The biggest scams in digital currencies and crypto
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Answer The biggest scams in digital currencies and crypto
Cryptocurrency scams and illegal deals create a bad reputation for bitcoin and cryptocurrency.
While many projects seek to demonstrate the capabilities, characteristics and advantages of cryptocurrencies, it must be remembered that this is not always the case.
To raise awareness about different scams, We will go over the top four cryptocurrency scams.
This coin is marketed as a currency for trading via a private and secure blockchain network. In fact, “OneCoin” has become one of the biggest scams in the industry.
The coin is being promoted by two offshore companies in Belize and Dubai, both of which are owned by Bulgarian businesswoman Roja Ignatova, and a quick scan of OneCoin’s website does not lead to this being noticed or suspected of fraud.Read:An international task force to investigate more than 200 projects in the cryptocurrency world
Describing itself as “the first transparent global currency available to all,” the company presents an elegant and polished look to the public. It claims to provide low-cost educational materials to new traders and those looking to improve their “trading” level, with prices ranging from $200 to more than $300,000.
However, behind this story the truth appears.
It turns out that OneCoin is adopting a “Ponzi chain” on a large scale to strip unsuspecting investors of their savings. When a customer purchases “educational materials” his money is transferred to a previous customer under the guise of ROI, and this cycle continues until the number of existing customers exceeds the amount collected by first-time buyers.
One Queen and its employees defend their brand. They assert that OneCoin’s activities are legitimate. However, reports are constantly showing investors being taken advantage of.
While its founders are now under arrest for cryptocurrency fraud, CentraTech rose in popularity in 2017 when it raised $32 million in an initial coin offering (ICO).
The company presented itself as a platform that provides financial solutions in partnership with Visa and MasterCard. This really wasn’t real at all. In fact, the credit card companies Visa or MasterCard had never heard of Centratech, let alone agreed to support it.Read:Tim Draper: Netflix is the next company to join the bitcoin buying bandwagon
But this is only the beginning.
Centratech’s board of directors was another lie, put together using photos of random people stolen from Facebook.
In a media statement following the trials of the working group, US Deputy Attorney General Robert Khouzami said.
As he claimed, (Raymond Trapani) conspired with the other defendants to lure investors with false claims about their products and about the relationships they had with trusted financial institutions. While investing in cryptocurrency is legal, fraud and deception of investors is not.”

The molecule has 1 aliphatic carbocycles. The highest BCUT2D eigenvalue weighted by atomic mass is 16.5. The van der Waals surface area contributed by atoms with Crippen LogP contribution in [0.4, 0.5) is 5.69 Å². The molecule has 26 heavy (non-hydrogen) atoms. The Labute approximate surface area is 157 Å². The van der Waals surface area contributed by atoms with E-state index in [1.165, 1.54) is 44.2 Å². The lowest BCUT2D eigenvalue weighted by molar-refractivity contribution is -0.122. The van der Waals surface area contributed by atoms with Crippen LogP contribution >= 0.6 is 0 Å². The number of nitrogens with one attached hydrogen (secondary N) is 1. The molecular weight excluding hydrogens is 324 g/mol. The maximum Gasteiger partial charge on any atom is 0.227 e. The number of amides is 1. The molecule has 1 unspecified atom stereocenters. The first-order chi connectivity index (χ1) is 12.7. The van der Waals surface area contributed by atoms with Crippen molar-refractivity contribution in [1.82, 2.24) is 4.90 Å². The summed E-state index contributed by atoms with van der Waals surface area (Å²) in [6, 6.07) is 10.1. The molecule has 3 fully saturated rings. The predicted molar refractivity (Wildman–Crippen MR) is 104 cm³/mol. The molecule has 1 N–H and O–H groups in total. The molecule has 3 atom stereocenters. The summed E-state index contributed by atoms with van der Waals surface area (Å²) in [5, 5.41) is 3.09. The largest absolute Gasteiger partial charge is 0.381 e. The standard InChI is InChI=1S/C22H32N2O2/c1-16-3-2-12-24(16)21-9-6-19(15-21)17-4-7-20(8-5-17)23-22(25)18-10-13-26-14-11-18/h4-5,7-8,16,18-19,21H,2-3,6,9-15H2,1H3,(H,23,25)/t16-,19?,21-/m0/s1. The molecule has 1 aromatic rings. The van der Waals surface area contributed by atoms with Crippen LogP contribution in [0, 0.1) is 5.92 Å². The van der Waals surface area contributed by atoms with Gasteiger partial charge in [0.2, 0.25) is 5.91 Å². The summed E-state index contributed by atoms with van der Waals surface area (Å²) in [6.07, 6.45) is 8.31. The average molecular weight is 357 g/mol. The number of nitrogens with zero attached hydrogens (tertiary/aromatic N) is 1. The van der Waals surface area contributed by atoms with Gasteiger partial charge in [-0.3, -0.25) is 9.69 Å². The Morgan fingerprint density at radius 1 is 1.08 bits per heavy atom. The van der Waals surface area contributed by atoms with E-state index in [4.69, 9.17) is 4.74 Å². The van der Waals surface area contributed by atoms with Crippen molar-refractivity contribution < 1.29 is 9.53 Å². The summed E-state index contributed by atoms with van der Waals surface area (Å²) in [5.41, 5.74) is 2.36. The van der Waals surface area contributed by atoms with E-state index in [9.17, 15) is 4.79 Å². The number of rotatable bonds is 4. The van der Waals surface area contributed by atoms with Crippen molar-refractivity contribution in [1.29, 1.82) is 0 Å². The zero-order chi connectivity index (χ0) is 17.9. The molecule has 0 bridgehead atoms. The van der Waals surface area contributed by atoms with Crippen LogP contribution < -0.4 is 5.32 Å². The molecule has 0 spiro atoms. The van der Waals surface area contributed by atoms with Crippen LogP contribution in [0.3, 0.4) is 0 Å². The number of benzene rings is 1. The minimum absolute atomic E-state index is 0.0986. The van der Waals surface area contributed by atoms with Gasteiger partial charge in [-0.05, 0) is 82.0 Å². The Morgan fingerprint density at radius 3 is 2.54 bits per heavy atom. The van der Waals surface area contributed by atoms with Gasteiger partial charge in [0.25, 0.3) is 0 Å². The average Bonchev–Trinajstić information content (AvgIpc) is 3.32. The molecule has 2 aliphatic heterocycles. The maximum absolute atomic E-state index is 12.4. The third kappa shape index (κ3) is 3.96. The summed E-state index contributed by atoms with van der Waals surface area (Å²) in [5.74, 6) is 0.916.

Boxer Floyd Mayweather, rapper DJ Khaled and a host of other celebrities promoted Centra Tech.
News broke in August that a Finnish investor lost nearly $24 million in bitcoin thanks to suspicious transactions from DragonCoin. Thai cryptocurrency markets claim to provide cryptocurrency for the entertainment industry. In fact, it is a currency intended for fraud in cryptocurrency.
An investigation by the Crime Suppression Authority of Thailand (CSD) has revealed that Finnish businessman Arne Utava Saraema has been robbed by a gang targeting cryptocurrency investors.
The scammers set up a plan to build a casino and a cryptocurrency linked to it, but after collecting investment money from their targets, the Thai gang immediately fled and the total proceeds they got are estimated to be approximately 797 million Thai Baht.Read:China reveals important details about its digital currency … Get to know it
According to the Asia Times:
“It was said that about a quarter of this amount was used to purchase 14 plots of land, while the rest was deposited in the bank accounts of three suspects, all brothers.”
The suspects include Thai actor Jiratpiatej Garavijit and his family.
Based out of Surat province in western India, NCR Coin is the latest cryptocurrency scam (Ponzi pyramid) application.
In June 2018, the news exposed a company selling counterfeit currency without investment returns. Instead, they found themselves stripped of their savings with no recourse, and the data indicates that there are 30 victims of this major fraud.
Hindustan Times reports that this is not the first cryptocurrency scam in India.
According to their correspondent in Lucknow:
“[المحتالون] They generate a user ID on various cryptocurrency exchange sites and place bitcoins for sale. They first attracted merchants to buy Bitcoin at low prices, and even moved some of them to their e-wallets to gain their trust.”
After building this trust, the NCR scammers transferred the original coin to their bank accounts, and they disappeared.
Since then, the “Indian police” have arrested 6 people in connection with the cryptocurrency scam.
While the above stories represent the worst possible scenario, the reality is that anyone, anywhere can be scammed. In such a newly growing industry, criminals see opportunities to defraud and rob inexperienced investors.
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